• Hi Charlie....... having ablation therapy for me did really reduce my periods and reduce some of the cramping/passing of large clots although did not stop them. The doctor doing the operation did however advise me that this was a possibility but wasn't the outcome for me. If you are suffering with heavy periods and either have finished having your family or do not wish to conceive then this is a good option for yourself. BUT ablation therapy did not reduce the pain caused by Endometriosis for me....i still get all that horrible pain from endo every single day :(

    Research a lot and talk and ask questions with your doctor, i am glad i had it done for the ability to reduce the blood loss.

    Good luck with you decision making xxxxxxx

  • Thaanks for your reply. Its just one of the things Im looking into, as the only options my gynae gave me was stay on Prostap injections, 1 year on, 1 year off until natural menopause (Im 44), or hysterectomy. I think the hysterectomy route is a major thing to go through with no guarantee of resolving the endo issues, especially as I cant really afford to take a long time off work for recovery. As I do dread my periods, because I never know how painful they are going to be, for me at least, reducing or preferably stopping them would remove one of my problems, even if I still had the endo pain. Hope you are having a reasonable endo day!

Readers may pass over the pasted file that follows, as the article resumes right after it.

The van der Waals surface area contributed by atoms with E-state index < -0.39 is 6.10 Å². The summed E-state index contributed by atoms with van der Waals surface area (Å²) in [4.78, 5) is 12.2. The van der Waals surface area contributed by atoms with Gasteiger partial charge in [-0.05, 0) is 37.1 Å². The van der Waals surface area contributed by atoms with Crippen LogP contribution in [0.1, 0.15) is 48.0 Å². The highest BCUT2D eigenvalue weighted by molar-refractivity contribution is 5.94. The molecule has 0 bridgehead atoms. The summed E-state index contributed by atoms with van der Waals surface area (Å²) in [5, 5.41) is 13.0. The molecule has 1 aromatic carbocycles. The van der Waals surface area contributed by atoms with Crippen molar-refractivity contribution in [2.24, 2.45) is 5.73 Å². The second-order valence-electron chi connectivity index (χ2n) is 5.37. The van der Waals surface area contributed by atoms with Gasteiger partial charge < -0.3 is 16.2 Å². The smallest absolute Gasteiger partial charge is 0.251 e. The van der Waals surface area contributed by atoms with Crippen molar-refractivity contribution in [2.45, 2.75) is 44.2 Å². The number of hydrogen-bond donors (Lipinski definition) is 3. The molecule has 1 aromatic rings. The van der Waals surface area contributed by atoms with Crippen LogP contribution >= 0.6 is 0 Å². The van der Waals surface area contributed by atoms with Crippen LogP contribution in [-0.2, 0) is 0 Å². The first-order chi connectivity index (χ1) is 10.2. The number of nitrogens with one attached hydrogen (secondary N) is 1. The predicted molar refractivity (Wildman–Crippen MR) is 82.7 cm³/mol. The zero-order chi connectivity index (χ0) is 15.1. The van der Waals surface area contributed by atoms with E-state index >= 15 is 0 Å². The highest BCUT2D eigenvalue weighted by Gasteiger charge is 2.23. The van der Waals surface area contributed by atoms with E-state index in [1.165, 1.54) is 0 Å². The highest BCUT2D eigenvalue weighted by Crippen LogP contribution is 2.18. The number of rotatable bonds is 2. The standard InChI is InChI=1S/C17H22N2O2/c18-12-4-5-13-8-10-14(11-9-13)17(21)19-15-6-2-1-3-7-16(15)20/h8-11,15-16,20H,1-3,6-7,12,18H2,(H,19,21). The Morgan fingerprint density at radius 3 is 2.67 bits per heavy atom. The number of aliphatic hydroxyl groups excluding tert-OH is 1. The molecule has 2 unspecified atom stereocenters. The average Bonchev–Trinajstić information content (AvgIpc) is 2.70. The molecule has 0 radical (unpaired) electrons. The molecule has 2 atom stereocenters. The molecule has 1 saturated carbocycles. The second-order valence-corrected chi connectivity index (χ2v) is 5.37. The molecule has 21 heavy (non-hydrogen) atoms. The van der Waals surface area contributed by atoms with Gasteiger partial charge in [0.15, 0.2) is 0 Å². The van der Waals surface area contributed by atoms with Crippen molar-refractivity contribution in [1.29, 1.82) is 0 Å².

• Hi Advarklips,

    Making the decision on whether to have your uterus removed is a very personal choice that no one can make for you.

    Without knowing more about your pain experience, whether you had hoped to one day have children or if you are all done with childbearing, and how you look at the idea of giving up your female parts. Some women feel this makes them less of a woman.

    I had my hysterectomy for many reasons. When repeated laporoscopies for endometriosis were not keeping the pain at bay long enough anymore, when ultrasound showed my uterus to look inhumogenous and adenomyosis was susspected, I was all done with childbearing, I was intolerant of synthetic hormones, and the pain was relentless not just intermittent anymore. And I didn't' worry that the lack of my uterus would make me feel less of a women.